Bermuda grass. It’s the bane of my existence. Once, while looking for yet another solution to my bermuda problem, I read a comment on Apartment Therapy where some poor woman had laid thick black plastic on it to solarize it. She dug it out by hand. She poured horticultural strength vinegar on it and left it to shrivel in the sun. She even tried Round-up, though it went against her every belief. All of this was to no avail. Then I realized that the person who had written that comment was me, three years ago.
For my birthday last year, I received a new weapon to wage war against bermuda grass. It’s not for everyone, because it really is a weapon.
Passalong plants are handed from one gardener to another, and they’re my favorite kind. It generally means that they’re resilient enough to take the Texas weather and they’ll thrive enough that someone has to actually get rid of them. I can’t tell you how many hundreds of dollars I’ve lost when my expensive Japanese aralias, hostas, heuchera, and hellebores have succumbed to drought. But all of the passalongs I’ve received are doing just fine. (Except for the ferns I plucked from my aunt’s house in Houston; it’s just not humid enough for them here.)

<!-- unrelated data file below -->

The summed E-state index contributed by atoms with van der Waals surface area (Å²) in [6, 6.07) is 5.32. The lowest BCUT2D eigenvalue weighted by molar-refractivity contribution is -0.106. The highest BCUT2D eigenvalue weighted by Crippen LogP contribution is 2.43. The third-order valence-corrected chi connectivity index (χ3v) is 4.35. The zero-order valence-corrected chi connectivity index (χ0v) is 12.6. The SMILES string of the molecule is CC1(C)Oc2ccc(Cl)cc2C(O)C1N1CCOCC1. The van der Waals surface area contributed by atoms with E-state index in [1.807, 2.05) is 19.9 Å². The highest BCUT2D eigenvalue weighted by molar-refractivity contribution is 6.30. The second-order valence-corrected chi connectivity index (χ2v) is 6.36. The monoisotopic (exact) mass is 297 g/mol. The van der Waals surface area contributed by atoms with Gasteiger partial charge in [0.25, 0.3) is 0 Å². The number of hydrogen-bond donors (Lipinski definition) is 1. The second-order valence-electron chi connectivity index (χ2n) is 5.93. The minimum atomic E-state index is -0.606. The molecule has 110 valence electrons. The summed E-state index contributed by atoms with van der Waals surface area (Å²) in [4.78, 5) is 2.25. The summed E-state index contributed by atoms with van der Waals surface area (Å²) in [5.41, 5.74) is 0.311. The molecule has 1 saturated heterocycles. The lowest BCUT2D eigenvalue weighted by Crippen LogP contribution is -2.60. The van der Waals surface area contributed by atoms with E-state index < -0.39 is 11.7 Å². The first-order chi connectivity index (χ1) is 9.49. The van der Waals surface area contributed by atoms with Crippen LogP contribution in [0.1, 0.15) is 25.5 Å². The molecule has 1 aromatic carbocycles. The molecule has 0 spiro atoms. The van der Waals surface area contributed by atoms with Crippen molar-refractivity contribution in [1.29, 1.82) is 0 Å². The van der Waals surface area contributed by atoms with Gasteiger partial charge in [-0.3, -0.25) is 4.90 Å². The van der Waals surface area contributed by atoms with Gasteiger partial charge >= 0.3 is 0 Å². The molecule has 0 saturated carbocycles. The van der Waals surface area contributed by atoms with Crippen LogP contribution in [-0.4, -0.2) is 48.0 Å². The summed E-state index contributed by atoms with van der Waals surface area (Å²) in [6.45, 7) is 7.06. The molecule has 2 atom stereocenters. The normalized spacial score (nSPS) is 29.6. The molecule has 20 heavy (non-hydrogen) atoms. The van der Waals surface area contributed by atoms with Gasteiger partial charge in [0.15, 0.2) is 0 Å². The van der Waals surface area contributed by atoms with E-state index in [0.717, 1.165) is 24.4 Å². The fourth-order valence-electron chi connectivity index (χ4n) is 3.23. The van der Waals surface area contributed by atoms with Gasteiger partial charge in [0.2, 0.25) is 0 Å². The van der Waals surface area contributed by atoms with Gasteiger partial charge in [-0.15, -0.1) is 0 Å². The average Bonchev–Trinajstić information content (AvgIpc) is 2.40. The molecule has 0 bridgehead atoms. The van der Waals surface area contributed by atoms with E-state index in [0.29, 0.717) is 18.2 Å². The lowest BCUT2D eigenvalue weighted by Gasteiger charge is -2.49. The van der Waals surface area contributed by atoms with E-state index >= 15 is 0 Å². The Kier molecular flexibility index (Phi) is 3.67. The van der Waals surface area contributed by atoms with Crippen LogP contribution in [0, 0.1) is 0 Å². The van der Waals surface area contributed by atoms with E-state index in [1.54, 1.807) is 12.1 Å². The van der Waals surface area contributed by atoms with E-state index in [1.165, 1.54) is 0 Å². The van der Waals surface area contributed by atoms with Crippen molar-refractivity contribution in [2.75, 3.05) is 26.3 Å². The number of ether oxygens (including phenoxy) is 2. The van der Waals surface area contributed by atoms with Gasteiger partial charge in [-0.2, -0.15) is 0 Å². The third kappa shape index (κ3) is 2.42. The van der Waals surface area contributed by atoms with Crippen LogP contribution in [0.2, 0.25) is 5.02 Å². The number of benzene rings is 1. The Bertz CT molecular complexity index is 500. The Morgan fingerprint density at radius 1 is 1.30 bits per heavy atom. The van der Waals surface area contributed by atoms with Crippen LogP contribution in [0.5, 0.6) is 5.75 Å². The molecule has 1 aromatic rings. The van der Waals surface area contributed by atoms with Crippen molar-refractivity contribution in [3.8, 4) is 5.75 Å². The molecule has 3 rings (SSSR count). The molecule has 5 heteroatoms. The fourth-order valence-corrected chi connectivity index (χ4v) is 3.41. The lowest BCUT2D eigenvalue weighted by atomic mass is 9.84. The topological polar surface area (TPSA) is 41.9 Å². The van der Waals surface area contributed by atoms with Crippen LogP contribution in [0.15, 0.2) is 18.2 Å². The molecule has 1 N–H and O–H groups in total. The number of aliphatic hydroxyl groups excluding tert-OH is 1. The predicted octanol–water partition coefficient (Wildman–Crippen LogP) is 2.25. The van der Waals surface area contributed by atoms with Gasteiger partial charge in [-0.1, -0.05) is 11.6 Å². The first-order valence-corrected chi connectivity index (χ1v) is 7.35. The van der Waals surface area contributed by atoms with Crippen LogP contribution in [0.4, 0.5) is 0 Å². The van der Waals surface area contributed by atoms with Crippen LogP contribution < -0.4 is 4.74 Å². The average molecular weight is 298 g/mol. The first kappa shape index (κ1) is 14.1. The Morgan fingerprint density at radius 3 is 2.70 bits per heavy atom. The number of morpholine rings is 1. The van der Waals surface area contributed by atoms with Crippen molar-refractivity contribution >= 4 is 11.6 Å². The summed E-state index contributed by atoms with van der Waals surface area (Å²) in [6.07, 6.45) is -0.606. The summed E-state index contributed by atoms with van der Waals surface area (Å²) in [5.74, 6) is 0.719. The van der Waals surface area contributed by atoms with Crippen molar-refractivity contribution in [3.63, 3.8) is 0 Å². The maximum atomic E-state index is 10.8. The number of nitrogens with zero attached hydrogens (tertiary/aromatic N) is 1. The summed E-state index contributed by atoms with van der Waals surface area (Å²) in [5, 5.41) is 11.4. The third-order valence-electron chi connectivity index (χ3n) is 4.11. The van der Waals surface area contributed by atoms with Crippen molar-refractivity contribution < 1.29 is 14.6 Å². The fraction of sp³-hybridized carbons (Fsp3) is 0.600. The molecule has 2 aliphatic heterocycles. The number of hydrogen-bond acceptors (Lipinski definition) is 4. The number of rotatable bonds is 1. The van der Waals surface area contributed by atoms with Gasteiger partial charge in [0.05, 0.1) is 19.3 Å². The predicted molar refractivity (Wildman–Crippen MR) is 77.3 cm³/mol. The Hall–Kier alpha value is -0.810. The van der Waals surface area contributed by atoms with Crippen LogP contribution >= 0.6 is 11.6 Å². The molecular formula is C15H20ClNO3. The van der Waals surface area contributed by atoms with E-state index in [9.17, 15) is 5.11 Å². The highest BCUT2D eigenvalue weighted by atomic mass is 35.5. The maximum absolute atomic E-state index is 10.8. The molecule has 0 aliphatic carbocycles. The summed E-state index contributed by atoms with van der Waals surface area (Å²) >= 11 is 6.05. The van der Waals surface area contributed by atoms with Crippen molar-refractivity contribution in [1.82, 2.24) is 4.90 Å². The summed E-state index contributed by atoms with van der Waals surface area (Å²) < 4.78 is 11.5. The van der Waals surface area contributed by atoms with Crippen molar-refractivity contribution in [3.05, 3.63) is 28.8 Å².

Texas is pretty dreadful for the type of gardens I prefer, but there is one flower that likes it here: irises. I’ve been daydreaming about a pathway lined with irises for about six months now, so I devised a little trick to get some for free. This works well for anything that you’d like to get for free, actually…
FINALLY. I can enjoy my garden again.
I never, ever could have predicted I would be the type of person who liked plants. Forced to water boring planters full of impatiens and pansies growing up, I thought that’s all there was. Then I went to England, and discovered peonies, bluebells, lily of the valley, primroses, delphinium, larkspur, hollyhocks, and so on. Most of these things don’t do well in Texas, so I make do with those that will and find substitutes for others. These are from one of my daily walks around the garden while the weather is still pleasant enough to do it.
Tomato plants from the feed store: $7.86
Compost and amendments to plant them in: I don’t even want to think about it.
It’s been about two years since we last successfully planted a vegetable garden. The year before last I decided to do away with conspicuous raised beds and incorporate the tomatoes and onions inteo our existing landscape. After all, the beds are full of expensive organic compost, so it should work. And it should be very French, on top of it. It didn’t work. Nor did it look at all French.